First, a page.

CALGARY - An economist says one of the simplest ways British Columbia can get its fair share of oil pipeline revenues is by imposing higher property taxes on those projects.

"In fact, they have a special classification for pipelines and they can really bump up that property tax on pipelines if they want to get more revenue," Jack Mintz, with the University of Calgary's School of Public Policy, said Thursday.

Under that scenario, the higher tax costs would be passed along to the producers that would use Enbridge Inc.'s $6-billion Northern Gateway line or Kinder Morgan's $4.1-billion Trans Mountain expansion to ship crude from Alberta to the West Coast for export to Asia.

"Of course what happens is the industry starts getting squeezed," said Mintz.

However, Mintz said he'd rather see a more conciliatory approach to figuring out how the benefits and risks of West-Coast oil pipelines ought to split up between Alberta and B.C.

"I do think that B.C. right now has instruments that they can use that would be appropriate and they should then think about doing that if they want to go in that direction," he said.

"I think it would be better for all concerned, including both Alberta and B.C. and the industry, if there's kind of a deal made."

Another option, which Mintz does not endorse, is imposing "transit fees" on oil moving between provinces. Such a move raises all sorts of constitutional issues and would set a bad precedent, he said.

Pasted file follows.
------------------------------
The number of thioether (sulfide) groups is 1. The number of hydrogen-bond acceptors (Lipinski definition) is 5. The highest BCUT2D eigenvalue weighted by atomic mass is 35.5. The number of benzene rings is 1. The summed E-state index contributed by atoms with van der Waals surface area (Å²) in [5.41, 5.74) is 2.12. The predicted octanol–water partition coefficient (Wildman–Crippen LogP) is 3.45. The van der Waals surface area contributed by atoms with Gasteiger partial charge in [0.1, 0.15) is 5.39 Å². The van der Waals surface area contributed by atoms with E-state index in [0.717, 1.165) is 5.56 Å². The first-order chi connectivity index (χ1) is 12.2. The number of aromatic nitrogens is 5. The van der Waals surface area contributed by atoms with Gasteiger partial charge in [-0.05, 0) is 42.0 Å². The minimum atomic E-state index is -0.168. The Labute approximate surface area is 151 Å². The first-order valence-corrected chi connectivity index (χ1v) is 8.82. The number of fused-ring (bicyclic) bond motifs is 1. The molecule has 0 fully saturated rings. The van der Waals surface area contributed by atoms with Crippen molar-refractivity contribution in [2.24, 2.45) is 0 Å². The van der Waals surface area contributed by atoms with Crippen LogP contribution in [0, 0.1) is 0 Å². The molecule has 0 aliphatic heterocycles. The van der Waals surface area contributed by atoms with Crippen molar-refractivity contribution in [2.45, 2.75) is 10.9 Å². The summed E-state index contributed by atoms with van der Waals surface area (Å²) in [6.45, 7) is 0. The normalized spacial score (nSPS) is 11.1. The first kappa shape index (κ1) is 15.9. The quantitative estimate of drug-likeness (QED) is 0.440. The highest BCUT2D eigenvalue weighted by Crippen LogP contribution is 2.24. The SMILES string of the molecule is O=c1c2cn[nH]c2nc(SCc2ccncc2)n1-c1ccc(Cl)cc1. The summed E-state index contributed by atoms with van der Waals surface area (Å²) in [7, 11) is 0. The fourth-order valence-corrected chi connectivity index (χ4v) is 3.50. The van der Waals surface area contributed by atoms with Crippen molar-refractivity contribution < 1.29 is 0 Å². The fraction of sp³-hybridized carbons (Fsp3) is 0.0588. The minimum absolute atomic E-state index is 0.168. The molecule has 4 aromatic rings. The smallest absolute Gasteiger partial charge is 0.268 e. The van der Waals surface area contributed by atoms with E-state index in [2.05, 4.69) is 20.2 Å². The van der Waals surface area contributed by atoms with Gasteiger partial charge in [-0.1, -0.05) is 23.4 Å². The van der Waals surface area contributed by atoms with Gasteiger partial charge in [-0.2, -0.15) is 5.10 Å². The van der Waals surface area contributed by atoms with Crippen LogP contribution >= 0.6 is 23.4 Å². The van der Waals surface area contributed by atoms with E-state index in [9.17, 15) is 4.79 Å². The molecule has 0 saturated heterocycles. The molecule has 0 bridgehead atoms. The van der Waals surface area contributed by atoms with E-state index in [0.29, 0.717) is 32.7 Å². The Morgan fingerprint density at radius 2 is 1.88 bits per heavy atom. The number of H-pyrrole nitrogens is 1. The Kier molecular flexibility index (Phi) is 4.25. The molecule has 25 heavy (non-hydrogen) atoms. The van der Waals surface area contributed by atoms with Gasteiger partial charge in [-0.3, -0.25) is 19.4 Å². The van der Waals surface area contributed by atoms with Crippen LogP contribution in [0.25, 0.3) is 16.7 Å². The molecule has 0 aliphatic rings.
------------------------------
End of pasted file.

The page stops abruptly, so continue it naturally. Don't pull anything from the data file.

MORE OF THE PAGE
"Then the next thing you can do is have a tax on highway trucks going across provinces or putting a tax on railways going across provinces and we certainly don't want to start doing this with the United States, where we have all sorts of pipelines going down to the United States," he said.

B.C. Premier Christy Clark says five conditions must be met before her province will allow projects like Northern Gateway or Kinder Morgan's Trans Mountain line to be built.

Three have to do with the environment, one relates to First Nations issues and the last — the most contentious — is that B.C. must get a slice of the pipelines' economic benefit that reflects the environmental risk it would be bearing.

Alberta Premier Alison Redford, who met with Clark in Calgary on Monday, has flatly dismissed the idea of sharing royalties with B.C. as a "non-starter" and said she was disappointed Clark hasn't taken that notion off the table.

Speaking to students at the School of Public Policy earlier in the week, Clark said the ball is in the pipeline proponents' court when it comes to working out a revenue-sharing deal.

Clark added that it wasn't her job to champion the project, and that "those champions are unlikely to come from British Columbia."

Clark has said B.C. Hydro, the Crown corporation that would provide power to the pipeline, could be a potential lever and that the province also has the power to withhold 60 permits.

So far, Clark hasn't specified what a fair economic share would be worth.